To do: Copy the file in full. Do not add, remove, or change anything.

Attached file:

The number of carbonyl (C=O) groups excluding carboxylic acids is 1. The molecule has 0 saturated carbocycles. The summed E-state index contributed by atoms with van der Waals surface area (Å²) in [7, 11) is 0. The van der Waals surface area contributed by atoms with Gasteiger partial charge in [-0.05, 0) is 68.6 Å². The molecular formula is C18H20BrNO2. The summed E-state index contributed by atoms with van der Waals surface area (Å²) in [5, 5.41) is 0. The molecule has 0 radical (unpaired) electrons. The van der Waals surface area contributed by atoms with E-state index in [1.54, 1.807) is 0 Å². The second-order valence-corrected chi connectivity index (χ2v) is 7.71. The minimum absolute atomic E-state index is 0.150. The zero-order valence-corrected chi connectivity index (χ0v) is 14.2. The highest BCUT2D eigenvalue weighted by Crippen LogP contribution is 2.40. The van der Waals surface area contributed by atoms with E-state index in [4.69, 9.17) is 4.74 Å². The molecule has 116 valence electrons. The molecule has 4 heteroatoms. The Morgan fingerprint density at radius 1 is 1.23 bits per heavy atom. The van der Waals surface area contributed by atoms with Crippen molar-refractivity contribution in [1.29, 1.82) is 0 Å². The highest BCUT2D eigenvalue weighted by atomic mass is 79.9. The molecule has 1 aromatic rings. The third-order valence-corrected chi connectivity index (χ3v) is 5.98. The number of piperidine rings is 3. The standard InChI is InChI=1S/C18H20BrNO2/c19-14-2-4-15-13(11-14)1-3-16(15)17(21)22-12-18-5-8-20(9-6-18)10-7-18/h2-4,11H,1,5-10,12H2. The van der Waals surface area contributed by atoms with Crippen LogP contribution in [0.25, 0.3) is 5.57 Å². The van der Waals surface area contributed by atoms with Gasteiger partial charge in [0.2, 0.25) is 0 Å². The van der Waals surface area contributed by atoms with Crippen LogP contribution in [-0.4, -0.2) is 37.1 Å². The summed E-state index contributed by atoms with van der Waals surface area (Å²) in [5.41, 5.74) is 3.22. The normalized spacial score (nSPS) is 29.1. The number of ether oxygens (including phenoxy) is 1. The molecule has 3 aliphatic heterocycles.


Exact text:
The number of carbonyl (C=O) groups excluding carboxylic acids is 1. The molecule has 0 saturated carbocycles. The summed E-state index contributed by atoms with van der Waals surface area (Å²) in [7, 11) is 0. The van der Waals surface area contributed by atoms with Gasteiger partial charge in [-0.05, 0) is 68.6 Å². The molecular formula is C18H20BrNO2. The summed E-state index contributed by atoms with van der Waals surface area (Å²) in [5, 5.41) is 0. The molecule has 0 radical (unpaired) electrons. The van der Waals surface area contributed by atoms with E-state index in [1.54, 1.807) is 0 Å². The second-order valence-corrected chi connectivity index (χ2v) is 7.71. The minimum absolute atomic E-state index is 0.150. The zero-order valence-corrected chi connectivity index (χ0v) is 14.2. The highest BCUT2D eigenvalue weighted by Crippen LogP contribution is 2.40. The van der Waals surface area contributed by atoms with E-state index in [4.69, 9.17) is 4.74 Å². The molecule has 116 valence electrons. The molecule has 4 heteroatoms. The Morgan fingerprint density at radius 1 is 1.23 bits per heavy atom. The van der Waals surface area contributed by atoms with Crippen molar-refractivity contribution in [1.29, 1.82) is 0 Å². The highest BCUT2D eigenvalue weighted by atomic mass is 79.9. The molecule has 1 aromatic rings. The third-order valence-corrected chi connectivity index (χ3v) is 5.98. The number of piperidine rings is 3. The standard InChI is InChI=1S/C18H20BrNO2/c19-14-2-4-15-13(11-14)1-3-16(15)17(21)22-12-18-5-8-20(9-6-18)10-7-18/h2-4,11H,1,5-10,12H2. The van der Waals surface area contributed by atoms with Crippen LogP contribution in [0.25, 0.3) is 5.57 Å². The van der Waals surface area contributed by atoms with Gasteiger partial charge in [0.2, 0.25) is 0 Å². The van der Waals surface area contributed by atoms with Crippen LogP contribution in [-0.4, -0.2) is 37.1 Å². The summed E-state index contributed by atoms with van der Waals surface area (Å²) in [5.41, 5.74) is 3.22. The normalized spacial score (nSPS) is 29.1. The number of ether oxygens (including phenoxy) is 1. The molecule has 3 aliphatic heterocycles.